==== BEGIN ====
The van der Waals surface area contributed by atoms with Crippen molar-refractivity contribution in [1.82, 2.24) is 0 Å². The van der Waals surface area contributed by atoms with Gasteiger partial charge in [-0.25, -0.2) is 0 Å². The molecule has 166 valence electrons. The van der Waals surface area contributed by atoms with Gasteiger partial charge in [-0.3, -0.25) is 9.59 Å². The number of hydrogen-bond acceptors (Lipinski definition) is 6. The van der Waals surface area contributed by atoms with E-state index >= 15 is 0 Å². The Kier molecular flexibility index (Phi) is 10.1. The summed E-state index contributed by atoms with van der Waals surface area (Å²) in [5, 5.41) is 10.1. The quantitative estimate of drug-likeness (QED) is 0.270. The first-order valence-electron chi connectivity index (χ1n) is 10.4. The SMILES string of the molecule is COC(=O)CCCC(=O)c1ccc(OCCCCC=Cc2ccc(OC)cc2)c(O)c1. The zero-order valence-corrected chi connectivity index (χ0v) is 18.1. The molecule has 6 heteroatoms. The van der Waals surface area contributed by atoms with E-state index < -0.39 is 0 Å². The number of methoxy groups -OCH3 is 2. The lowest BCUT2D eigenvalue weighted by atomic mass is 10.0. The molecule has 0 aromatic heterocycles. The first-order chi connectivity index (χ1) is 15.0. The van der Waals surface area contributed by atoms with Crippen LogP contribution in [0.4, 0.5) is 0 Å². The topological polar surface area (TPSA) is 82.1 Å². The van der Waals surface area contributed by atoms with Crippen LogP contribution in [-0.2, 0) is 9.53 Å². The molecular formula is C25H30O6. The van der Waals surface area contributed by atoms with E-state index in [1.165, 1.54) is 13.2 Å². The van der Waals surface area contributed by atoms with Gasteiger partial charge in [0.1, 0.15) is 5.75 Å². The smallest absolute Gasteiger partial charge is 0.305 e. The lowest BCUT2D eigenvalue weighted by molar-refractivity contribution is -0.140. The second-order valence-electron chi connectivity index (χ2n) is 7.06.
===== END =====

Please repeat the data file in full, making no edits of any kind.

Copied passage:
The van der Waals surface area contributed by atoms with Crippen molar-refractivity contribution in [1.82, 2.24) is 0 Å². The van der Waals surface area contributed by atoms with Gasteiger partial charge in [-0.25, -0.2) is 0 Å². The molecule has 166 valence electrons. The van der Waals surface area contributed by atoms with Gasteiger partial charge in [-0.3, -0.25) is 9.59 Å². The number of hydrogen-bond acceptors (Lipinski definition) is 6. The van der Waals surface area contributed by atoms with E-state index >= 15 is 0 Å². The Kier molecular flexibility index (Phi) is 10.1. The summed E-state index contributed by atoms with van der Waals surface area (Å²) in [5, 5.41) is 10.1. The quantitative estimate of drug-likeness (QED) is 0.270. The first-order valence-electron chi connectivity index (χ1n) is 10.4. The SMILES string of the molecule is COC(=O)CCCC(=O)c1ccc(OCCCCC=Cc2ccc(OC)cc2)c(O)c1. The zero-order valence-corrected chi connectivity index (χ0v) is 18.1. The molecule has 6 heteroatoms. The van der Waals surface area contributed by atoms with E-state index < -0.39 is 0 Å². The number of methoxy groups -OCH3 is 2. The lowest BCUT2D eigenvalue weighted by atomic mass is 10.0. The molecule has 0 aromatic heterocycles. The first-order chi connectivity index (χ1) is 15.0. The van der Waals surface area contributed by atoms with Crippen LogP contribution in [0.4, 0.5) is 0 Å². The topological polar surface area (TPSA) is 82.1 Å². The van der Waals surface area contributed by atoms with Crippen LogP contribution in [-0.2, 0) is 9.53 Å². The molecular formula is C25H30O6. The van der Waals surface area contributed by atoms with E-state index in [1.165, 1.54) is 13.2 Å². The van der Waals surface area contributed by atoms with Gasteiger partial charge in [0.1, 0.15) is 5.75 Å². The smallest absolute Gasteiger partial charge is 0.305 e. The lowest BCUT2D eigenvalue weighted by molar-refractivity contribution is -0.140. The second-order valence-electron chi connectivity index (χ2n) is 7.06.